Schneider Electric’s factory in Vaudreuil, France, was unveiled last year as a showcase for the latest industrial technologies © AFP/Getty Images
Schneider Electric’s factory in Vaudreuil, France, was unveiled last year as a showcase for the latest industrial technologies © AFP/Getty Images

Supply chain is 'weapon to conquer new markets'

Will Green is news editor of Supply Management
26 July 2019

Supply chain management can be a “weapon to conquer new markets”, according to Schneider Electric’s supply chain boss in Europe.

Stephane Poittevin, global supply chain Europe senior vice president at Schneider Electric, said the function was a growth enabler that could be used to differentiate from the competition.

Poittevin was speaking to SM after Schneider Electric moved up two places to number three in Gartner’s latest European supply chain ranking. It is currently number 11 in the global ranking.

“This ranking is a great honour for us but it’s a never-ending story,” he said.

“Always look at supply chain as an enabler of growth. Supply chain can be a good weapon to conquer new markets and to differentiate from the competition.”

Schneider, a provider of electrical products and services with annual sales of €25.7bn, has 200 manufacturing plants in 46 countries and 98 distribution centres. Procurement spend represents 50% of sales and the company works with 50,000 suppliers, including just over 10,000 production suppliers.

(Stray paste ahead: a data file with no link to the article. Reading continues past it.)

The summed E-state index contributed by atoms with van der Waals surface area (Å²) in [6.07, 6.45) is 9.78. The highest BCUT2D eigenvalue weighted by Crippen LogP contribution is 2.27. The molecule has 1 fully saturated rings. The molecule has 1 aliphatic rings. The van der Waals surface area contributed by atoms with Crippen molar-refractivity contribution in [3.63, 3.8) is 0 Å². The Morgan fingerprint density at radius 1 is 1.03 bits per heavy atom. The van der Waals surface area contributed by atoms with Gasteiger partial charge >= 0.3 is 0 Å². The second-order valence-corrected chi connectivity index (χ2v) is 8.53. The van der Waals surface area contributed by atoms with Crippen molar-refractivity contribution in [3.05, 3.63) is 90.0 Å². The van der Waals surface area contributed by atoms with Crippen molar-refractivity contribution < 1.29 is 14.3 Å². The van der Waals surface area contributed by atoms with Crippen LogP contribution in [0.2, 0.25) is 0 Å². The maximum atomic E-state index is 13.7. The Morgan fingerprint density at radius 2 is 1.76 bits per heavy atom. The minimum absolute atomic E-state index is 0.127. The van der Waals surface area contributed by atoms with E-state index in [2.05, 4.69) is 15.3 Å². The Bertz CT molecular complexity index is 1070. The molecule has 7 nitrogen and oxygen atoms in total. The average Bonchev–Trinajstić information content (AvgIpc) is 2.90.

Poittevin said the firm’s supply chain strategy was fundamentally based on a just-in-time model but it was currently going through what’s known as the Tailored Sustainable Connected 4.0 digital transformation, launched in 2017. This is an end-to-end strategy covering manufacturing, delivery, strategy and planning, with “everything powered by digital technology”. This includes internet of things and artificial intelligence. In June Schneider’s smart factory in Indonesia was recognised as an Advanced 4th Industrial Revolution Lighthouse by the World Economic Forum, the third Schneider site to receive this accolade. Schneider said the factory had reported a 44% reduction in machine downtime in one year.

Poittevin said the company had a team dedicated to testing new technologies. These are then deployed in one site for evaluation. “When we validate benefits we roll it out,” he said.

He added: “Supply chain is an end-to-end process. It has to be managed globally. It has to be digital. Digital is a great tool to step up efficiency in the supply chain.”

A global procurement organisation defines strategy, which is then operated locally by regional teams. Category managers draw up a global strategy for their commodity, with suppliers operating either globally or locally. Category strategy is also fed into the R&D process by a dedicated procurement group.

Poittevin said when onboarding new suppliers quality always comes first. “The price comes after quality and service level. Competitiveness is always a discussion but we can’t engage in a competitiveness discussion with our partner if we do not have the right level of quality.”

He said it was essential to invest in suppliers. “If you want to have the right partner you need to invest with those partners. We spend time to understand their process, to help them, to share our resources to be more efficient in a global end-to-end supply chain.”

Poittevin said Schneider had a target to have 80% of its energy from renewable sources by 2020 and to have zero waste to landfill at 200 sites.

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